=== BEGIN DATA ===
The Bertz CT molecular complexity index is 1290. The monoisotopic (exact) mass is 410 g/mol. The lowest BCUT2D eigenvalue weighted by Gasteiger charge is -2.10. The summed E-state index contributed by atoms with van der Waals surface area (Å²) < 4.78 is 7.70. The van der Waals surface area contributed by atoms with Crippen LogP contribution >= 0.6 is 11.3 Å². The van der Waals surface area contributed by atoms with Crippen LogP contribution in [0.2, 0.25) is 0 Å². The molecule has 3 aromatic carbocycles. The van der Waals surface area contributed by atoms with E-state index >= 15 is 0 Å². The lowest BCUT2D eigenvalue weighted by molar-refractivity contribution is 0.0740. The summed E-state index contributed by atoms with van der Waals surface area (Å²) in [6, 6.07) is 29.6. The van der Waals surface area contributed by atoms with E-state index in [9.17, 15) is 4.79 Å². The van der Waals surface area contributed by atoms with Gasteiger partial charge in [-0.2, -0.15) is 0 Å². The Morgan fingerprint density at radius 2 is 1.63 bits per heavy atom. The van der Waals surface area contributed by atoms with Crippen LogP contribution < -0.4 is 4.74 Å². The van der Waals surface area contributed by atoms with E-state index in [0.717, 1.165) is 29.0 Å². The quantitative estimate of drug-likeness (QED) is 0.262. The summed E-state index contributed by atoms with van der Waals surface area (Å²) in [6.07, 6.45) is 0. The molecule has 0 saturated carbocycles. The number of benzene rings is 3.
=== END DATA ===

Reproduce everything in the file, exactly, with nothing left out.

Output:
The Bertz CT molecular complexity index is 1290. The monoisotopic (exact) mass is 410 g/mol. The lowest BCUT2D eigenvalue weighted by Gasteiger charge is -2.10. The summed E-state index contributed by atoms with van der Waals surface area (Å²) < 4.78 is 7.70. The van der Waals surface area contributed by atoms with Crippen LogP contribution >= 0.6 is 11.3 Å². The van der Waals surface area contributed by atoms with Crippen LogP contribution in [0.2, 0.25) is 0 Å². The molecule has 3 aromatic carbocycles. The van der Waals surface area contributed by atoms with E-state index >= 15 is 0 Å². The lowest BCUT2D eigenvalue weighted by molar-refractivity contribution is 0.0740. The summed E-state index contributed by atoms with van der Waals surface area (Å²) in [6, 6.07) is 29.6. The van der Waals surface area contributed by atoms with E-state index in [9.17, 15) is 4.79 Å². The van der Waals surface area contributed by atoms with Gasteiger partial charge in [-0.2, -0.15) is 0 Å². The Morgan fingerprint density at radius 2 is 1.63 bits per heavy atom. The van der Waals surface area contributed by atoms with Crippen LogP contribution < -0.4 is 4.74 Å². The van der Waals surface area contributed by atoms with E-state index in [0.717, 1.165) is 29.0 Å². The quantitative estimate of drug-likeness (QED) is 0.262. The summed E-state index contributed by atoms with van der Waals surface area (Å²) in [6.07, 6.45) is 0. The molecule has 0 saturated carbocycles. The number of benzene rings is 3.